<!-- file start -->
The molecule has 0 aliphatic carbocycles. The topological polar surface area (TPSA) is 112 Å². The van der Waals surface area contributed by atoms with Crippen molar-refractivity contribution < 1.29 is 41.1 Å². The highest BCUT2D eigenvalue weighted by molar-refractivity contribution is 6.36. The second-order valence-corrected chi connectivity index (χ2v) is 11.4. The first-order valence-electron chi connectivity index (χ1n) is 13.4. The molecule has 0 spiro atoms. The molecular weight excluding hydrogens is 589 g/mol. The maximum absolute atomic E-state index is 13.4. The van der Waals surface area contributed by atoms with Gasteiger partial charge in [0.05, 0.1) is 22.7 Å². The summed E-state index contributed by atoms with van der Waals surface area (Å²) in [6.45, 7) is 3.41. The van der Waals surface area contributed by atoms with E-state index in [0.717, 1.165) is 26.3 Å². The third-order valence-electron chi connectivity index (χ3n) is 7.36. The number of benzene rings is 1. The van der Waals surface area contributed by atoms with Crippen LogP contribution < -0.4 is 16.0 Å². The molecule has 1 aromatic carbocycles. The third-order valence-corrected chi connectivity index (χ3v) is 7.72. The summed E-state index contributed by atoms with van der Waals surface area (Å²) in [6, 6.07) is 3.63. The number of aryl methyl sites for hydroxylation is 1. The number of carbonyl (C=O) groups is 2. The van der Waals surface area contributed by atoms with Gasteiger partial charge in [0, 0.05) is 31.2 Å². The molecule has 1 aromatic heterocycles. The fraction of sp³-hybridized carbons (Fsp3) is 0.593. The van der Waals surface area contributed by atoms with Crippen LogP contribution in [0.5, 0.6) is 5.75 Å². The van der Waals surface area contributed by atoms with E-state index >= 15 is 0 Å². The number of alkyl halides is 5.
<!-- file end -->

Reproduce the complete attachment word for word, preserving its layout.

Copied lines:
The molecule has 0 aliphatic carbocycles. The topological polar surface area (TPSA) is 112 Å². The van der Waals surface area contributed by atoms with Crippen molar-refractivity contribution < 1.29 is 41.1 Å². The highest BCUT2D eigenvalue weighted by molar-refractivity contribution is 6.36. The second-order valence-corrected chi connectivity index (χ2v) is 11.4. The first-order valence-electron chi connectivity index (χ1n) is 13.4. The molecule has 0 spiro atoms. The molecular weight excluding hydrogens is 589 g/mol. The maximum absolute atomic E-state index is 13.4. The van der Waals surface area contributed by atoms with Gasteiger partial charge in [0.05, 0.1) is 22.7 Å². The summed E-state index contributed by atoms with van der Waals surface area (Å²) in [6.45, 7) is 3.41. The van der Waals surface area contributed by atoms with E-state index in [0.717, 1.165) is 26.3 Å². The third-order valence-electron chi connectivity index (χ3n) is 7.36. The number of benzene rings is 1. The van der Waals surface area contributed by atoms with Crippen LogP contribution < -0.4 is 16.0 Å². The molecule has 1 aromatic carbocycles. The third-order valence-corrected chi connectivity index (χ3v) is 7.72. The summed E-state index contributed by atoms with van der Waals surface area (Å²) in [6, 6.07) is 3.63. The number of aryl methyl sites for hydroxylation is 1. The number of carbonyl (C=O) groups is 2. The van der Waals surface area contributed by atoms with Gasteiger partial charge in [0, 0.05) is 31.2 Å². The molecule has 1 aromatic heterocycles. The fraction of sp³-hybridized carbons (Fsp3) is 0.593. The van der Waals surface area contributed by atoms with Crippen LogP contribution in [0.5, 0.6) is 5.75 Å². The van der Waals surface area contributed by atoms with E-state index >= 15 is 0 Å². The number of alkyl halides is 5.